The Microneighborhood: The Latest Creation From Hyper-Local Hipster Artisans
In San Francisco, it's not just Realtors who make up neighborhood names. Block-proud residents are the makers of monikers, too.
The first thing you learn when you move to the Land of Cute Sweaters is that a glance out the window is never enough getting-dressed information for a Bay Area resident. It might be sunny and bright on your block, but 30 feet later you could be shivering, and if you get in your car, you might find yourself driving into a solid wall of fog before you hit second gear. They're called "microclimates," and they're the inevitable result of a city built on quirky topography with the additional excitement of unusual wind conditions blowing in from the bay.
Maybe this is what leads to the incredible neighborhood pride typical of this burg. Old-timey standup comics remembers a long-ago backstage bit from Dana Carvey, funny only if you know how devoted residents can be to their chosen real estate: a torch-wielding mob assembled outside a Victorian building in the Mission neighborhood, shouting "It's not you we want! It's the Sunset men that you harbor!" (Like I said, probably only funny if... )
Because humans love to be as exclusive as possible, those very neighborhoods get sliced and diced into smaller and smaller pieces by residents making fine distinctions between the areas where you live and where I live. To whit: Bernal Heights, a cute hill south of The Mission, is divided by residents into "North Slope" and "South Slope," with the area "below Cortland" being decidedly less ritzy (until recently, when the neighborhood became so popular, other neighborhoods start calling themselves "Bernal-adjacent," but that's another story and also the reason we got priced out of our sad little rental).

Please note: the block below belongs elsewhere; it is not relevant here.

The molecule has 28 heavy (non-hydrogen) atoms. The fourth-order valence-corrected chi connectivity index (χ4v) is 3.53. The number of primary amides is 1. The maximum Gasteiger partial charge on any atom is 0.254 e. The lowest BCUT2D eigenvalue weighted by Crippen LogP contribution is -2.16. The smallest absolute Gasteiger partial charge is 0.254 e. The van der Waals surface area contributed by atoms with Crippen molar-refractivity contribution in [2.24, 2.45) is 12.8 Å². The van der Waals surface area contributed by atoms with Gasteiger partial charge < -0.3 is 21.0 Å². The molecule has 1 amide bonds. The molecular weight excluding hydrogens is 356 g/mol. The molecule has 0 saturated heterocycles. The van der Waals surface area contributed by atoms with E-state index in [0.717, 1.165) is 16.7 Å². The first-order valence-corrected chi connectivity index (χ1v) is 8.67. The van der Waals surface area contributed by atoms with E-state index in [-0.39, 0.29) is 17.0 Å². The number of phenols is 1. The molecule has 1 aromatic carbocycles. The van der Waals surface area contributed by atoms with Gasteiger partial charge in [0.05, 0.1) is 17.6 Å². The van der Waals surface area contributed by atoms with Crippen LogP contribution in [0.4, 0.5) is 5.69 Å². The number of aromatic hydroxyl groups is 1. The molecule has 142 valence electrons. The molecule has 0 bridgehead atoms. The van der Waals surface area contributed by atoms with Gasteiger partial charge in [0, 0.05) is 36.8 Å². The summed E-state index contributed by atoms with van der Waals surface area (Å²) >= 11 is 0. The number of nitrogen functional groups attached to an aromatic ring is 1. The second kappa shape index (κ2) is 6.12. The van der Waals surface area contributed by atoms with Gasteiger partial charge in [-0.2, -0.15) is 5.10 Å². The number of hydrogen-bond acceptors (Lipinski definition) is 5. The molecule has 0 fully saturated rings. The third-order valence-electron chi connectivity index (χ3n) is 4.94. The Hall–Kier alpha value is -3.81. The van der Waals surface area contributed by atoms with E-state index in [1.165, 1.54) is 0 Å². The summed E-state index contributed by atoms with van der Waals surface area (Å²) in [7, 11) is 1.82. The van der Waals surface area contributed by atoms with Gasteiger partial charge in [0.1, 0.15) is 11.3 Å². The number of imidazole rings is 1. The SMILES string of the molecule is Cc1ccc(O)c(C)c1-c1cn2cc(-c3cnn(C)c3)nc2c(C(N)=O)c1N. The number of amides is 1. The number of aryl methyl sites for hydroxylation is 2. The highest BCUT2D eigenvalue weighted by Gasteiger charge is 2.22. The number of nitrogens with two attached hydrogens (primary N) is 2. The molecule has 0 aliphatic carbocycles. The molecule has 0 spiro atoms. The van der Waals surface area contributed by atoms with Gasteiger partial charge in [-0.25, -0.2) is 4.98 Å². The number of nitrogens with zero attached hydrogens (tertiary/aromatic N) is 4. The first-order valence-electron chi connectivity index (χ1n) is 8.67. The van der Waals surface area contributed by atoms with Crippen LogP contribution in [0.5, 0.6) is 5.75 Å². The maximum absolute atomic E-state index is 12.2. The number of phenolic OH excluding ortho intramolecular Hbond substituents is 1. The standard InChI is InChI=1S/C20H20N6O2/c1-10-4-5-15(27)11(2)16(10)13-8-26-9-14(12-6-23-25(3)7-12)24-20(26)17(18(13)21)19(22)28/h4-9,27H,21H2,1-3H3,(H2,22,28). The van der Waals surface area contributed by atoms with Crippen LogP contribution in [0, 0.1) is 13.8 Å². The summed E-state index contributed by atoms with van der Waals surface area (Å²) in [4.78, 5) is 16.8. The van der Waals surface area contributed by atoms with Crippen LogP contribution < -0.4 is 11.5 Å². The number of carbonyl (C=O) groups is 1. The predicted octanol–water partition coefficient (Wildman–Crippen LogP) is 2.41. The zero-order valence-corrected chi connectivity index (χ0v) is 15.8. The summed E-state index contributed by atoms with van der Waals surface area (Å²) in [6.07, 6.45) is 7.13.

A small but passionate group decided this was not enough. A small spit of land between Bernal Heights and Noe Valley (which is neither a "height" nor a "valley," as pointed out by one of several local blogs obsessed with this idea), has been dubbed "La Lengua," spanish for "the tongue," so named because of the shape of the bit of land sandwiched between two avenues that merge in a mysterious terminus. La Lengua has declared itself independent of nearby nabes, even demanding its own air space.
My own husband used to refer to our block, when we lived at the top of the hill, as "Peralta Bluff," but no matter how many block parties he mentioned this at, it never caught on. Perhaps he needs a blog.
All of this was just so much cute local lore, until Yahoo! got wind of it. Now everybody knows that the marginally-safer-than-the-Tenderloin area closest to Nob Hill is reliably referred to as "The Tendernob" and that the area north of the Panhandle, known as NoPa, is only two streets wide.
But who am I to complain? In my own house hunt, as I realized I was being priced out of towns further and further east of the city, I benefited from a real estate agent pointing out that "Richmond Heights" was close enough to El Cerrito to be included in the more expensive school district. And thus we found our (relatively, slightly more) affordable new home.
So yeah, the secret's out: This is a silly place, full of silly people. But when you're paying as much as we do per square foot, you earn the right to some well-earned snickers.